Mary the Theotokos

Discussions about the Theotokos are secondary, these are not issues of dogmatics but more traditions of the Church that have a lot of emotional significance.  The only issue of dogmatics was at the 3rd Eccumenical Council where Mary was given the title “Theotokos” (God bearer), and this was as a defense of the unity of the person of Christ, as a counter to the Nestorians.  In the early church, discussions of Mary usually did not take place until after a person was received into the Church.

In the Orthodox Church, Mary is believed to have been conceived and born in a normal manner.  While there is debate about whether she is ‘without sin’, she was born into a fallen world and was subject to corruption and death – she needed Christ as her savior as we all do.

Her death is another are of tradition.  As she neared death, the apostles gathered to be with her (except for Thomas).  Thomas did not arrive until after her death, and when he went to the tomb to venerate her, it was discovered that her body was missing.  Tradition holds that Christ resurrected Mary at this time, before the Last Days.  This tradition is commonly called the “Assumption”.

The tradition of Mary being ‘ever virgin’ is also commonly believed in the Orthodox Church.  James, and the other siblings of Jesus are considered to be children of Joseph from his first wife.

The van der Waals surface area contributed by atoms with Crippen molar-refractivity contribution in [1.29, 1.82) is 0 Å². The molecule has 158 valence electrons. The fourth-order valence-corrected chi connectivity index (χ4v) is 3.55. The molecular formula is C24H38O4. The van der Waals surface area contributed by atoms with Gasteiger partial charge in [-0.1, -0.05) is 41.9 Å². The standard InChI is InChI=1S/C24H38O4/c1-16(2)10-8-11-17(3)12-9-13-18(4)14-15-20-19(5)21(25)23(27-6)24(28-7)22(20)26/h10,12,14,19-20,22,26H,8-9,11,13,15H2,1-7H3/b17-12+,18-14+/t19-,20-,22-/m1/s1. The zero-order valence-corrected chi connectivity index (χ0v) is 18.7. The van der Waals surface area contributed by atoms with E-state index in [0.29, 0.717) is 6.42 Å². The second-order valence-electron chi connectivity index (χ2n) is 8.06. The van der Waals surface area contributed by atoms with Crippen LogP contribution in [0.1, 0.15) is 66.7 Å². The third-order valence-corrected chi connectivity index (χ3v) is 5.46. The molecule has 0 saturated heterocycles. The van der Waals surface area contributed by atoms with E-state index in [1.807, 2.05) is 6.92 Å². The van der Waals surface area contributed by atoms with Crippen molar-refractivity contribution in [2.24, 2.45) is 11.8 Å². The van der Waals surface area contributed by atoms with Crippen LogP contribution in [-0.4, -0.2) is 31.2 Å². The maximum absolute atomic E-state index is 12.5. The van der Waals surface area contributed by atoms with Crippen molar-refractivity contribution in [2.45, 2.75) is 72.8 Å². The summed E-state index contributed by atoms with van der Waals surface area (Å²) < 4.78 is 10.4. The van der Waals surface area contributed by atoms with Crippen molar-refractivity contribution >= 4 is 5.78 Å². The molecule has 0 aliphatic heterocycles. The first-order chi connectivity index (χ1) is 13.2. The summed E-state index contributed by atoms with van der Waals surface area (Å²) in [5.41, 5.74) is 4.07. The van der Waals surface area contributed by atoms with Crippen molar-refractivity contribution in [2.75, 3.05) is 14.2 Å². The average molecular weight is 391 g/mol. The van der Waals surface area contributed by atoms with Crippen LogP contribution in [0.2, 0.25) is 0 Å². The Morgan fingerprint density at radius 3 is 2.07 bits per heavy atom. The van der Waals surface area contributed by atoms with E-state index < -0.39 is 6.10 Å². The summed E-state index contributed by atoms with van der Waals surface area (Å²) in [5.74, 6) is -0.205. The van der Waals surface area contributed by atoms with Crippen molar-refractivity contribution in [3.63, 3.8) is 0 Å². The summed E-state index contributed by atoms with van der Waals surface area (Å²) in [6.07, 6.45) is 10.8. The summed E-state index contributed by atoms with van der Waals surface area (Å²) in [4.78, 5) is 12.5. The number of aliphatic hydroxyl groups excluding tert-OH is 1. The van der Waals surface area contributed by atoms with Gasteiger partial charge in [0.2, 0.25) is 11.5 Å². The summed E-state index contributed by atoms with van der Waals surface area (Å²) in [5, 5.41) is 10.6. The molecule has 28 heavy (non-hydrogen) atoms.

The language used toward Mary is often ‘over the top’, and can be confusing to many people when they first hear it.  There are frequent passages where we say “Most Holy Theotokos save us”, or we ask for her intercession or mediation.  Some of this is poor translation, but all of it comes from using a language where terms are rich and full of complex meaning.  Mary saves us, not by dying for our sins, but by having born the Christ and praying for us.  She is the mediator by having brought forth God into the world, she is the portal between heaven and earth.  Mary has a special place of honor in the Church, as evidenced by the centrality of her icon next to Christ at the front of the sanctuary; but, she is always considered to be the ‘great example’ and not the ‘great exception’.

For more on the tradition of Mary, see:

John Maxamovich

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